Orion’s Waistline

One night, while gazing at Orion’s Belt, I wondered what if it was actually a literal belt? Three stars make up Orion’s Belt. They’re definitely not collinear. These stars form the vertices of a gigantic triangle. With some imagination, the perimeter of this triangle is analogous to Orion’s stellar waistline. So how do I calculate it?

First, let’s get acquainted with the stars that make up Orion’s Belt.

The main stars of Orion

The left star in Orion’s Belt is Alnitak, also known as Zeta Orionis. It was named by the Arabs. One translation is “string of pearls”. Different cultures saw those three stars very differently. Some see it as a belt, others see it as jewelry. Alnitak is actually a triple star system where one star is orbiting a binary star system. Talk about third wheels.

The center star in Orion’s Belt is Alnilam, also known as Epsilon Orionis. Its name continues the string of pearls theme. That’s much more romantic than just a belt. This one is a supergiant 500,000 times brighter than the Sun, bound to flame out sooner than the flanking stars.

The right star in Orion’s Belt is Mintaka, also known as Delta Orionis. This time, the star is named after the Arabic word for belt. It is a double star with an orbital period of 5.73 days. They must be dizzy.

So, how far apart are these stars?

Each and every star perceptible to our eyes has been catalogued. Two measurements that help us find the stars in the sky are right ascension and declination, similar to Earth’s longitude and latitude. Right ascension (RA) is the horizontal angle away from the Sun’s location on the March equinox. It is usually measured in hours, minutes, and seconds. Declination (DEC) is the vertical angle away from the celestial equator. These two measurements allow us to pinpoint where stars shine. However, they say nothing of how far away the stars are.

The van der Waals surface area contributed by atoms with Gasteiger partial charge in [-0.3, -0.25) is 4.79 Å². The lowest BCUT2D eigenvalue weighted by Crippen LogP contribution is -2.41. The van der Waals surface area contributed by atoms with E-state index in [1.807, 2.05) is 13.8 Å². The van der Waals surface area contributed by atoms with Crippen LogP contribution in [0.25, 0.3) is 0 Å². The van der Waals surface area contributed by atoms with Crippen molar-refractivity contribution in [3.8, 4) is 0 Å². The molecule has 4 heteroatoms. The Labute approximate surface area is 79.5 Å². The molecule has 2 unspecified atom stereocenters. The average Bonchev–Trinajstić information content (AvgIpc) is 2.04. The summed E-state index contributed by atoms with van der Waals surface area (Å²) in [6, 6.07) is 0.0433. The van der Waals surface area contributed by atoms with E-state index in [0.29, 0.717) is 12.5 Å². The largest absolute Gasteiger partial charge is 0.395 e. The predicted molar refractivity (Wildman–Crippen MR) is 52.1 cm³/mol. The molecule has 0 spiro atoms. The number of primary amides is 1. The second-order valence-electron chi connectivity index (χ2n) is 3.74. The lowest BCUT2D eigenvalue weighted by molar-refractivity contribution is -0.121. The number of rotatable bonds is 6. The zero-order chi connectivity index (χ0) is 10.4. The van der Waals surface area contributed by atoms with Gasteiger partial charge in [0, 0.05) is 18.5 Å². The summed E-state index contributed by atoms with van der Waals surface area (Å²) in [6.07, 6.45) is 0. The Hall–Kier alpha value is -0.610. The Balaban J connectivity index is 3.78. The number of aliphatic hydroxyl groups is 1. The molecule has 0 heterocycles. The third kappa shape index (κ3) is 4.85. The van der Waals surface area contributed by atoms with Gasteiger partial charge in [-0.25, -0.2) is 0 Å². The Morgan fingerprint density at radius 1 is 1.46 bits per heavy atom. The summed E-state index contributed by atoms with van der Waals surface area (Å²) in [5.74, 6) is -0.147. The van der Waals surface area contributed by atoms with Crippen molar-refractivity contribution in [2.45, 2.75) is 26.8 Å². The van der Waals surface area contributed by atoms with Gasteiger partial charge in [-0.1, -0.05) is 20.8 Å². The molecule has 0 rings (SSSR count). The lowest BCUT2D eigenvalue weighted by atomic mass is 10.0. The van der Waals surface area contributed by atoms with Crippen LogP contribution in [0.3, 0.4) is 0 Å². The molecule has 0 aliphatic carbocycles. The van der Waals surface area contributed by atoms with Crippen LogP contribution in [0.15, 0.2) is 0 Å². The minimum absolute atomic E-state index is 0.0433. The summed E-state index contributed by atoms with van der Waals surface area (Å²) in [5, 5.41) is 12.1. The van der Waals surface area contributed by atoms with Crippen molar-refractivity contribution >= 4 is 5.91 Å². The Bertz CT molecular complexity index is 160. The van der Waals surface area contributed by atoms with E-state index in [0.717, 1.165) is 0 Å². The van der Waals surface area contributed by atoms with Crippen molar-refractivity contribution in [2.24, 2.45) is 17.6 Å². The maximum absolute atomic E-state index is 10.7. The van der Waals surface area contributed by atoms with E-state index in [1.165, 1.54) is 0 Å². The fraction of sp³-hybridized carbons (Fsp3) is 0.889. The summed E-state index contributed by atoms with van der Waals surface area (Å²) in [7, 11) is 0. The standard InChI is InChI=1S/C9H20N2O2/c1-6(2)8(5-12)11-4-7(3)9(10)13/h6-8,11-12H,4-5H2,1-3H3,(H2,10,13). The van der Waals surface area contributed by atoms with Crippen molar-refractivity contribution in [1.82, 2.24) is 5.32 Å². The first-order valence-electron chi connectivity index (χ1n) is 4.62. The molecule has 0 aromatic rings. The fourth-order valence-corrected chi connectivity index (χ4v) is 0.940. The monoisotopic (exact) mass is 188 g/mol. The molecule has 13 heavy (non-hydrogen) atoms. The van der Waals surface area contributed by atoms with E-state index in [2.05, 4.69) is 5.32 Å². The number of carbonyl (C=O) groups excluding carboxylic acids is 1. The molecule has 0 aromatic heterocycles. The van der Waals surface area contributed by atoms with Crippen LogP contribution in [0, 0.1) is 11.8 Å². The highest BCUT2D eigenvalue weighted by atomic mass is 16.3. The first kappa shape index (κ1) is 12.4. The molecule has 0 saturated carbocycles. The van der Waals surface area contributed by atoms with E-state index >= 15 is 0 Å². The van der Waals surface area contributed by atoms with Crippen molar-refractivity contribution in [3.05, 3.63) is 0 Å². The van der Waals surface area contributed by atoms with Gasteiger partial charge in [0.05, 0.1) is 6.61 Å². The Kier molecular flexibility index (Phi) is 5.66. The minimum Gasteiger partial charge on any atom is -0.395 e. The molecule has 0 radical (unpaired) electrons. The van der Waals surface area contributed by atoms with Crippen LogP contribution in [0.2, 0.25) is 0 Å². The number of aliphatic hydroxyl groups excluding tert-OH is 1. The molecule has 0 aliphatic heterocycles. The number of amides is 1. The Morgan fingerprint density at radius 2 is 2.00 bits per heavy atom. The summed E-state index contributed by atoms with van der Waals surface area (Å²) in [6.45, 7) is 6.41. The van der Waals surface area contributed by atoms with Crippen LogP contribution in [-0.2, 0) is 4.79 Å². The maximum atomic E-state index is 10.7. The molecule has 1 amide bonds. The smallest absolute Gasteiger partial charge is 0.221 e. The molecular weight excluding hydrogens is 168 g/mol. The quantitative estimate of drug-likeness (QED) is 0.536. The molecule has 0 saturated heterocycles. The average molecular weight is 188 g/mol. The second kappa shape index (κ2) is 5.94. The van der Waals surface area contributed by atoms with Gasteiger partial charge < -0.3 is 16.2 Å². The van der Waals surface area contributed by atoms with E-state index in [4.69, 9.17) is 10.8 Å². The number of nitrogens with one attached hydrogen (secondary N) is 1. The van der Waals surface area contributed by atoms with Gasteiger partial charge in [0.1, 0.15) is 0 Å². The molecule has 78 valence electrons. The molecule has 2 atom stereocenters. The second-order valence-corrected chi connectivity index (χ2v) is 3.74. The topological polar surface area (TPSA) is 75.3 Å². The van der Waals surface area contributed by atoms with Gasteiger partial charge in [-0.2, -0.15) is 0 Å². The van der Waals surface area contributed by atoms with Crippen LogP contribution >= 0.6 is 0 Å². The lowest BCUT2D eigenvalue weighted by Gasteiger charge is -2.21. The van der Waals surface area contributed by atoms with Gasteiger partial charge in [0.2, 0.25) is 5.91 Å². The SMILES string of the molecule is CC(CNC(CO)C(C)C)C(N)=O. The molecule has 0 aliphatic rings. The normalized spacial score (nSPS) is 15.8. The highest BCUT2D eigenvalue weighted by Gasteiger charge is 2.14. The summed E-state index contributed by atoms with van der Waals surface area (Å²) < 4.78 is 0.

The third measurement, distance, came much later with the advent of radio technology.

 Right AscensionDeclinationDistance
Alnitak05h 40m 45.52666s−01° 56′ 34.2649″1,260 ly
Alnilam05h 36m 12.8s−01° 12′ 06.9″2,000 ly
Mintaka05h 31m 58.745s−00° 18′ 18.65″1,200 ly

These three measurements form the basis of spherical coordinates. With some trigonometry, spherical coordinates are converted to Cartesian coordinates. That is, a star defined by (right ascension, declination, distance) can be transformed into (x, y, z). One important thing to note is the units of right ascension. It’s measured in hours, minutes, and seconds. This is from the fact that right ascension is measured in the time it takes Earth to rotate from the reference (the March equinox). We’ve got 24 hours in a day. 360 degrees divided by 24 is 15 degrees. So one hour of right ascension is equal to 15 degrees. 60 minutes in a hour means a minute is 15/60 = 0.25 degrees. Similarly, a second is 0.25/60 = 0.00416… degrees.

As for declination, it’s measured in degrees, arcminutes, and arcseconds. An arcminute is 1/60th of a degree, and an arcsecond is 1/60th of an arcminute. With these conversions in mind, here’s the above table adjusted for plain old degrees:

 Right Ascension (deg)Declination (deg)Distance (ly)

Now we just need to transform these spherical coordinates to Cartesian coordinates. We apply the following equations where r is distance, \phi is the horizontal angle, and \theta is the vertical angle:


Plugging and chugging gives us this table of the stars’ Cartesian coordinates:

 x (ly)y (ly)z (ly)

Now that we have the 3D Cartesian coordinates of Alnitak, Alnilam, and Mintaka, we apply the 3D Distance Formula (shown below) for each pair of stars.


Alnitak and Alnilam are 741 light years apart. Alnilam and Mintaka are 801 light years apart. Mintaka and Alnitak are 84 light years apart. Adding these up gives us the perimeter: 1626 light years.

That’s one huge belt. Orion probably shops at the Big & Tall.